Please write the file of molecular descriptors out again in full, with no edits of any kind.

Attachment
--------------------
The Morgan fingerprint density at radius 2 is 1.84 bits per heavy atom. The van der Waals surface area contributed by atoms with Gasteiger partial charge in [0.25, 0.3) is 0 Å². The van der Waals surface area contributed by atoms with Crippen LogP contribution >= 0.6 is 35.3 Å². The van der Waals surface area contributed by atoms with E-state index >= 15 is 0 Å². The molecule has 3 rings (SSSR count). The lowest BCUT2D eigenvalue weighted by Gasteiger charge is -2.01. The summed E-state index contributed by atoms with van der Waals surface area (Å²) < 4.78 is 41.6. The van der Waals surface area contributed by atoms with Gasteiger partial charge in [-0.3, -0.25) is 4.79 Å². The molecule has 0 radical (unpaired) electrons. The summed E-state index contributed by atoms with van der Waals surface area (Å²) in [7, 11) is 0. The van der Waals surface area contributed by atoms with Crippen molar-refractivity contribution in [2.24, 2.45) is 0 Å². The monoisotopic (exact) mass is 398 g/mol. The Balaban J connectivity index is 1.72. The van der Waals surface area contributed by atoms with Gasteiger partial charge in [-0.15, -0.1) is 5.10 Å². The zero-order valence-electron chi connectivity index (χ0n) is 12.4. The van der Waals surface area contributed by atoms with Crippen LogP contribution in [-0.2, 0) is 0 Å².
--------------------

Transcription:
The Morgan fingerprint density at radius 2 is 1.84 bits per heavy atom. The van der Waals surface area contributed by atoms with Gasteiger partial charge in [0.25, 0.3) is 0 Å². The van der Waals surface area contributed by atoms with Crippen LogP contribution >= 0.6 is 35.3 Å². The van der Waals surface area contributed by atoms with E-state index >= 15 is 0 Å². The molecule has 3 rings (SSSR count). The lowest BCUT2D eigenvalue weighted by Gasteiger charge is -2.01. The summed E-state index contributed by atoms with van der Waals surface area (Å²) < 4.78 is 41.6. The van der Waals surface area contributed by atoms with Gasteiger partial charge in [-0.3, -0.25) is 4.79 Å². The molecule has 0 radical (unpaired) electrons. The summed E-state index contributed by atoms with van der Waals surface area (Å²) in [7, 11) is 0. The van der Waals surface area contributed by atoms with Crippen molar-refractivity contribution in [2.24, 2.45) is 0 Å². The monoisotopic (exact) mass is 398 g/mol. The Balaban J connectivity index is 1.72. The van der Waals surface area contributed by atoms with Gasteiger partial charge in [-0.15, -0.1) is 5.10 Å². The zero-order valence-electron chi connectivity index (χ0n) is 12.4. The van der Waals surface area contributed by atoms with Crippen LogP contribution in [-0.2, 0) is 0 Å².